I would never have sold him the car in the first place if I’d have known what he was going to do with it.
I’d seen him around town a couple of times, once or twice at the café, just...
Winner of the ReLit Award for Best Novel
Shortlisted for the Ferro-Grumley Award for Women's Fiction
An American Library Association Stonewall Honor Book
Ivan E. Coyote is acclaimed as one of North America's most beguiling storytellers; Ivan's honest, down-to-earth tales, many of which are based on personal experience, are compelling for their simple human truths. Her 2005 story collection, Loose End, was also shortlisted for the prestigious Ferro-Grumley Award for Women's Fiction.
Bow Grip, Ivan's long-awaited first novel, is a breathtaking story about love and loneliness, and the long road one must travel between them. Joey is a good-hearted, fortysomething mechanic from small-town Alberta whose wife has recently left him for another woman. When a stranger named James approaches his shop and agrees to purchase a beat-up blue Volvo in exchange for a beautiful, hand-crafted cello, Joey sees it as an opportunity to finally make some overdue changes in his life.
But some troubling suspicions about James, and a desire to close the door on his failed marriage, compels Joey to hit the road and travel to Calgary, the big city by the Bow River. He stations himself at a rundown motel, where he struggles to learn how to play the cello, and strangers with their own complicated pasts―an older gay man, a single mother―become confidants. With quiet authority, Bow Grip is about one man's real rite of passage―trying to keep the ghosts of personal history at bay with a heart that's as big as the endless prairie sky.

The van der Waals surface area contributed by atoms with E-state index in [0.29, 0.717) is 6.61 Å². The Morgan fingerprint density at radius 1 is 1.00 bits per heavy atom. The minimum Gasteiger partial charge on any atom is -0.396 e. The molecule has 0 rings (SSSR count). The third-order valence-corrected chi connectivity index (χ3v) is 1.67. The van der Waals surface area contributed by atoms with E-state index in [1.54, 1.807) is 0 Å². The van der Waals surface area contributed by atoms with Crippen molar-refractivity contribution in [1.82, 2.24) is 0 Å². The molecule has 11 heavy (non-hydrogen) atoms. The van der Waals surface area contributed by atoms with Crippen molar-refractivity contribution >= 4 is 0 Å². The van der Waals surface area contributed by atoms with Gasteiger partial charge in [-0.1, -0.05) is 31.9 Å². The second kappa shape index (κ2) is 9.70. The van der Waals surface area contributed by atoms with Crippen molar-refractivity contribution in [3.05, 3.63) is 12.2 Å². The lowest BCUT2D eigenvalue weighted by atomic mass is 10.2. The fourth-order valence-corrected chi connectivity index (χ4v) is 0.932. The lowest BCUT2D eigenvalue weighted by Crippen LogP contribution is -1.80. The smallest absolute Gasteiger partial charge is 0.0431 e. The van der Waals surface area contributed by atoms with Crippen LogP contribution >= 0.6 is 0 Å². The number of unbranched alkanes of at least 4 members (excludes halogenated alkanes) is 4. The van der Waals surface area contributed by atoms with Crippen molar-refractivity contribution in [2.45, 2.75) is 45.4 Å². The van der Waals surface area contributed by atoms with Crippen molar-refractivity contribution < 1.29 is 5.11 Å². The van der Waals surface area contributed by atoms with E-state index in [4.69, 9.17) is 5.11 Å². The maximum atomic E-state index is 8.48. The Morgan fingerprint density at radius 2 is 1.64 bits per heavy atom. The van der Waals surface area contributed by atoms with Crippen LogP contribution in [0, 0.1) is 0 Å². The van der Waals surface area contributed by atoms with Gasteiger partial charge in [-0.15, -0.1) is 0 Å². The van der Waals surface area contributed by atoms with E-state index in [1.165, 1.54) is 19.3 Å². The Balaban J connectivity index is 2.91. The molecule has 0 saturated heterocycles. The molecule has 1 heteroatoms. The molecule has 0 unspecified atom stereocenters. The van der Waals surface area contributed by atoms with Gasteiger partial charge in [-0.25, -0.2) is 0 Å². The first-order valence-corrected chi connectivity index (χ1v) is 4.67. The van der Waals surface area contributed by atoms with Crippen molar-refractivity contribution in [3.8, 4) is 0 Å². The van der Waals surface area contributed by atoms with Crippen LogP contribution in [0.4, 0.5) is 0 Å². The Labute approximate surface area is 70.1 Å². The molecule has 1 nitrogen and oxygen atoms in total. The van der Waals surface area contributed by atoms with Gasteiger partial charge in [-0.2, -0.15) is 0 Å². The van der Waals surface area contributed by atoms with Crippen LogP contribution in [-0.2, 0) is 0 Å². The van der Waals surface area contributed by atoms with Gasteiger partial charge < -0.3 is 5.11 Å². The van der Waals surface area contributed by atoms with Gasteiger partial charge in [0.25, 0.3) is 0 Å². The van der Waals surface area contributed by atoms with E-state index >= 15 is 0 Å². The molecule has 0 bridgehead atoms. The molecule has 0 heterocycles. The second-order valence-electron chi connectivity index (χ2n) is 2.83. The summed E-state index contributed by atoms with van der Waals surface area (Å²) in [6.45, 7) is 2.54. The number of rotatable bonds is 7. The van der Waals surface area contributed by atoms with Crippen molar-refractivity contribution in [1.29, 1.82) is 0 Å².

German-language rights sold to Verlag Krug & Schadenberg
Now in its third printing
First-time novelist Ivan E. Coyote proves that she’s not only a sprinter, but a middle-distance runner. Author of the short fiction collections Close to Spider-Man and One Man’s Trash, Coyote stretches her legs in ‘. Joey, a forty-something mechanic with a quirky, likeable voice, is trying to recover from his wife leaving him.
There are many reasons why stories told from the perspective of teens and early twentysomethings can falter in the eyes of older readers. When you’re young, life is full of superlatives, everything seems exciting and new, and this can lead to writing that suffers from a lack of subtlety and the illusion of a unique experience.
Love: what's it all about? That's the common question that lies at the root of two wildly different novels-Ivan E. Coyote's Bow Grip and Alan Cumyn's The Famished Lover. Though set in different Canadian cities, at different times, and focusing on vastly different characters, the books are united by their shared interest in the journey of the fallible and failed lover who learns, through heartbreak, that there is some comfort to be had when one stops yearning for the impossible and learns to focus on the possibilities of life left unexplored.